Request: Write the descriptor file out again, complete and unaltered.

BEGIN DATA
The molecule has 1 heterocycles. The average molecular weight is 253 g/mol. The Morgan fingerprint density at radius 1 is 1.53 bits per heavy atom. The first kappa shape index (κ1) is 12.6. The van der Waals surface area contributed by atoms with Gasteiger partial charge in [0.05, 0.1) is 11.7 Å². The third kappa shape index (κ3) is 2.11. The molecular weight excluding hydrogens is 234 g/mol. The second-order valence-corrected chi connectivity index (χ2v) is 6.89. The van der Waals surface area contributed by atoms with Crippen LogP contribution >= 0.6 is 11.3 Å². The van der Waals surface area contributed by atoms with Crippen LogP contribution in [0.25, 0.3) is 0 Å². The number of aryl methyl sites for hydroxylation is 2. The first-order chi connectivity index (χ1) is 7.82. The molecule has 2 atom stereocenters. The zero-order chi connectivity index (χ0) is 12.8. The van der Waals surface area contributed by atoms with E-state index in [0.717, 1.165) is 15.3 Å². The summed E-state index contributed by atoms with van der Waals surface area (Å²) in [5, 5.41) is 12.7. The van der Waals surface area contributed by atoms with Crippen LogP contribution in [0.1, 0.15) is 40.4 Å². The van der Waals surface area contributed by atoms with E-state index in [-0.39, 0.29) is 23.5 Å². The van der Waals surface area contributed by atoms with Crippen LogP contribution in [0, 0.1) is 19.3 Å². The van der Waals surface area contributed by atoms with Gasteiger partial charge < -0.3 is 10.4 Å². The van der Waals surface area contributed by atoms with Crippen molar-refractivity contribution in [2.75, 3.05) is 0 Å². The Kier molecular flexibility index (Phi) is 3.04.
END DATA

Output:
The molecule has 1 heterocycles. The average molecular weight is 253 g/mol. The Morgan fingerprint density at radius 1 is 1.53 bits per heavy atom. The first kappa shape index (κ1) is 12.6. The van der Waals surface area contributed by atoms with Gasteiger partial charge in [0.05, 0.1) is 11.7 Å². The third kappa shape index (κ3) is 2.11. The molecular weight excluding hydrogens is 234 g/mol. The second-order valence-corrected chi connectivity index (χ2v) is 6.89. The van der Waals surface area contributed by atoms with Crippen LogP contribution >= 0.6 is 11.3 Å². The van der Waals surface area contributed by atoms with Crippen LogP contribution in [0.25, 0.3) is 0 Å². The number of aryl methyl sites for hydroxylation is 2. The first-order chi connectivity index (χ1) is 7.82. The molecule has 2 atom stereocenters. The zero-order chi connectivity index (χ0) is 12.8. The van der Waals surface area contributed by atoms with E-state index in [0.717, 1.165) is 15.3 Å². The summed E-state index contributed by atoms with van der Waals surface area (Å²) in [5, 5.41) is 12.7. The van der Waals surface area contributed by atoms with Crippen LogP contribution in [0.1, 0.15) is 40.4 Å². The van der Waals surface area contributed by atoms with E-state index in [-0.39, 0.29) is 23.5 Å². The van der Waals surface area contributed by atoms with Crippen LogP contribution in [0, 0.1) is 19.3 Å². The van der Waals surface area contributed by atoms with Gasteiger partial charge < -0.3 is 10.4 Å². The van der Waals surface area contributed by atoms with Crippen molar-refractivity contribution in [2.75, 3.05) is 0 Å². The Kier molecular flexibility index (Phi) is 3.04.